DOT releases 30-year freight projections, trucks the single most used mode

Value of Goods Shipped

March 9, 2016


WASHINGTON, D.C. — Freight tons moving on America’s transportation network will grow 40 percent over the next three decades while the value of freight will almost double, according to new projections by the U.S. Department of Transportation’s Bureau of Transportation Statistics (BTS) and Federal Highway Administration (FHWA).

By 2045, total freight on all modes — air, vessel, pipeline, rail, and trucks — is projected to reach 25 billion tons while the value is expected to grow to $37 trillion, about $101 billion per day.

Trucks are by far the single most used mode to move freight, moving 64 percent of the tonnage in 2015 at 11.5 billion tons and 69 percent of the total value — $13.3 trillion. Tonnage for trucking is forecast to grow 44 percent by 2045 to 16.5 billion tons, and value is forecast to grow 84 percent to $24 trillion.

The projections are from BTS’ and FHWA’s latest version of the Freight Analysis Framework (FAF), the most comprehensive publicly available dataset of freight movement.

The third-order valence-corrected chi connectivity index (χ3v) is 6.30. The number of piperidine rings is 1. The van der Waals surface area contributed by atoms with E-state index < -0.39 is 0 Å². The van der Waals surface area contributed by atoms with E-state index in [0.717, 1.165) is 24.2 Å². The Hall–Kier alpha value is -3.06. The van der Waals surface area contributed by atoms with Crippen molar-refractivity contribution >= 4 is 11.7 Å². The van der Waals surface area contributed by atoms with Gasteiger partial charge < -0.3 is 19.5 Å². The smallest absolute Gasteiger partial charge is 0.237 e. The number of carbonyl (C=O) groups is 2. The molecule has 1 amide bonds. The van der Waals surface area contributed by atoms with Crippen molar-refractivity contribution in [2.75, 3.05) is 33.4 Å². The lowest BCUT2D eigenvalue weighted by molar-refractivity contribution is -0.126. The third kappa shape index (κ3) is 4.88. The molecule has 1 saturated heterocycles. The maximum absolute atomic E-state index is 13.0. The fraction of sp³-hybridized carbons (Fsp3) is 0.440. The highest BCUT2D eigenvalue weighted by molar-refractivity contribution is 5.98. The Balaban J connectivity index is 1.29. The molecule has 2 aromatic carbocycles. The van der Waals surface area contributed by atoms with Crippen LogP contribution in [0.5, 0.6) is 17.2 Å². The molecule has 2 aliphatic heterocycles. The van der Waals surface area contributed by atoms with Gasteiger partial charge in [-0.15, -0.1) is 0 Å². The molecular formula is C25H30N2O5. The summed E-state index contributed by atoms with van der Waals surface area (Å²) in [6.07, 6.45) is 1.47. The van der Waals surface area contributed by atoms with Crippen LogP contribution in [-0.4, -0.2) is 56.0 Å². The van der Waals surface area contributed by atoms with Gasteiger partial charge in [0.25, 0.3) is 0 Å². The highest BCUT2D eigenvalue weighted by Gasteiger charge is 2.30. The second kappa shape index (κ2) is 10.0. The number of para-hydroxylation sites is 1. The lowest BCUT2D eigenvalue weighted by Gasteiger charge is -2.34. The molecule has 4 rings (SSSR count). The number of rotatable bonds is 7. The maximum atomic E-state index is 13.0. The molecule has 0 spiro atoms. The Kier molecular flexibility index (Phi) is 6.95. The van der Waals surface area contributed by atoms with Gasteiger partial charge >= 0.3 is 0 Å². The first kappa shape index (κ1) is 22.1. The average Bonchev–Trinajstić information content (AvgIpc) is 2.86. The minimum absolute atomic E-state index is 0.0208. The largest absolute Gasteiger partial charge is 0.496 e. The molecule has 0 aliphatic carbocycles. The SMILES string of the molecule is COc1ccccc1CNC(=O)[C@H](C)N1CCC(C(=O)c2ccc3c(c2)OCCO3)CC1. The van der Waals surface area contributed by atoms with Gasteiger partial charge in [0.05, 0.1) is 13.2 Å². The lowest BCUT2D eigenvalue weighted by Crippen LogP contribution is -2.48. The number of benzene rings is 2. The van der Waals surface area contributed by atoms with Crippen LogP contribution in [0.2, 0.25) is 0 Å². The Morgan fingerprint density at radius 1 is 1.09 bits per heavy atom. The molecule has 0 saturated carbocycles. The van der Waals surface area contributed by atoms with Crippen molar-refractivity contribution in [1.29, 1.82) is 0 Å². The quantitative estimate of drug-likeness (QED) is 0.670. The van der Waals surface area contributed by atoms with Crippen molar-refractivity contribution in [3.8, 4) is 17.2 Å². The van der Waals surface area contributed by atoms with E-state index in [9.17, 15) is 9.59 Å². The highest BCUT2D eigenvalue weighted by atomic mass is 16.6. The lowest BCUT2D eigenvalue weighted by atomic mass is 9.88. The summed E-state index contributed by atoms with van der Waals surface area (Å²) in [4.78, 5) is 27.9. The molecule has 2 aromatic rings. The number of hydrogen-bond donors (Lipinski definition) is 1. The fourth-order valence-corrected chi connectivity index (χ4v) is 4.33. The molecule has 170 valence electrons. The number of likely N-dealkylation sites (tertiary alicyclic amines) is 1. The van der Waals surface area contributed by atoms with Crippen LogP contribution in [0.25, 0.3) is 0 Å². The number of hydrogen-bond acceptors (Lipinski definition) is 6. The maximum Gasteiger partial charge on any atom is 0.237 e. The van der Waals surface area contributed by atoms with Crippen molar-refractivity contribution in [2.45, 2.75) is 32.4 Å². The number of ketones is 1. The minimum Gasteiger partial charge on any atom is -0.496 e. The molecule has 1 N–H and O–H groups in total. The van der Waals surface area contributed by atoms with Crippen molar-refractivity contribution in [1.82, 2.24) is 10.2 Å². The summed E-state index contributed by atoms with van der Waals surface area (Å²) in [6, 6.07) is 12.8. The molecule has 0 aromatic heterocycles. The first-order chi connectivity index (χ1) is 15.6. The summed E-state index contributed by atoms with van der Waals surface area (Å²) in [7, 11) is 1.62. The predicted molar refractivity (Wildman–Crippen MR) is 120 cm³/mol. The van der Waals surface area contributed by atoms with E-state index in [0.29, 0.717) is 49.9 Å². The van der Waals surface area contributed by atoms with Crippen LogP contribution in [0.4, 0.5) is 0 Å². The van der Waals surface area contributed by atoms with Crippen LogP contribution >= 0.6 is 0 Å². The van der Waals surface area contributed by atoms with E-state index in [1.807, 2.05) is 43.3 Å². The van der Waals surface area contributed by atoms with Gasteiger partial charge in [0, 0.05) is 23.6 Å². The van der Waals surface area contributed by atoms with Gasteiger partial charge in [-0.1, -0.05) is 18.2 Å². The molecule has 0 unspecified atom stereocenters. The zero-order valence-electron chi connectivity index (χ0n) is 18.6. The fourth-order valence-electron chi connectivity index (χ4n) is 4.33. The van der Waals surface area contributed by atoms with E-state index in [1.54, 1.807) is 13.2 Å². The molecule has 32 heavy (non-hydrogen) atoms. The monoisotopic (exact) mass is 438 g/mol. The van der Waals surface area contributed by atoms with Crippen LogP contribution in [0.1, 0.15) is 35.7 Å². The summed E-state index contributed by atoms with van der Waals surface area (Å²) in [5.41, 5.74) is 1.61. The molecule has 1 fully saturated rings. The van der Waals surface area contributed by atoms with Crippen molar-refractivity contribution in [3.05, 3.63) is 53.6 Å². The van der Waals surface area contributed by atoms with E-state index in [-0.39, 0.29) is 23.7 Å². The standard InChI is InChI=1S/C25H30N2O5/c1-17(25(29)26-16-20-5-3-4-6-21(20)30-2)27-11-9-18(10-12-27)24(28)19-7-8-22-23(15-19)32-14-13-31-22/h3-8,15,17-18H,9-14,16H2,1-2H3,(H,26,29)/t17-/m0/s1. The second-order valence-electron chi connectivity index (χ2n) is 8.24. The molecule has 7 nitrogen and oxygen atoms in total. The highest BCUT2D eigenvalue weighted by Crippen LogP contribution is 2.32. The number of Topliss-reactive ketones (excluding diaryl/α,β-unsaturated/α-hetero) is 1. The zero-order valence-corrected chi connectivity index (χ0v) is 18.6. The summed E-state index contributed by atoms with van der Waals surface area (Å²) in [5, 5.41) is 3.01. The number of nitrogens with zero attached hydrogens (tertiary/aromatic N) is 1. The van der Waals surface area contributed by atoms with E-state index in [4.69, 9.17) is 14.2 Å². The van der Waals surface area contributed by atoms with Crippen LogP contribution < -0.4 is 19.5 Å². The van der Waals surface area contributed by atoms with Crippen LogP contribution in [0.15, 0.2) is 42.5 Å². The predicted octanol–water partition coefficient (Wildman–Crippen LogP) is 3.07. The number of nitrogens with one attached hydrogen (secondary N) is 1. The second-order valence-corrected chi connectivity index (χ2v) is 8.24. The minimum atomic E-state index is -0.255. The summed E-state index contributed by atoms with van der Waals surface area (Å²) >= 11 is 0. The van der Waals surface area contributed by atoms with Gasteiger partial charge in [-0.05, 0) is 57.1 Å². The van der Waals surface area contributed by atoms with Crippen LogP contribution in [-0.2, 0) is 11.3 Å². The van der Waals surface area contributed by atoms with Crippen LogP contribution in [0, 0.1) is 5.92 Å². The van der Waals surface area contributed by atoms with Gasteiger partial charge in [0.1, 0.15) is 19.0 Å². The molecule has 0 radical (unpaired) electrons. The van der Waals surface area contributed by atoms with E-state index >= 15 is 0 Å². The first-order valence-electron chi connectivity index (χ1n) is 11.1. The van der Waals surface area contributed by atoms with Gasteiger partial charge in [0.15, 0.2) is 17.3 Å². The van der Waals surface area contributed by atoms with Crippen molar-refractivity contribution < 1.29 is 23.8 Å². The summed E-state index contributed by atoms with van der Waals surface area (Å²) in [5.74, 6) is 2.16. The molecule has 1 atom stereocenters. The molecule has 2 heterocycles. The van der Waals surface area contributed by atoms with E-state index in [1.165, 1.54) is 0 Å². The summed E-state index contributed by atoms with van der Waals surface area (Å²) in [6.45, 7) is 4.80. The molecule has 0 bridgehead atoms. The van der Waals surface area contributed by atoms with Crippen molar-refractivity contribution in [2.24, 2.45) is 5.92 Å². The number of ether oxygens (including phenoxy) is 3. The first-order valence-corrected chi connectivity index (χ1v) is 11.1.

The current estimates show that in 2015, nearly 18.1 billion tons of goods worth about $19.2 trillion were moved on the United States’ transportation network. On a daily basis, 49 million tons of goods valued at more than $53 billion are shipped throughout the country on all transportation modes.

The mix of commodities has been changing in recent years and is projected to continue evolving. Energy commodities were 38 percent of total tonnage in 2015, and they are projected to decline to a 31 percent share by 2045. This is mostly due to increases for other goods. Tonnage for energy goods is projected to increase 14 percent by 2045, while non-energy goods are projected to increase by 56 percent.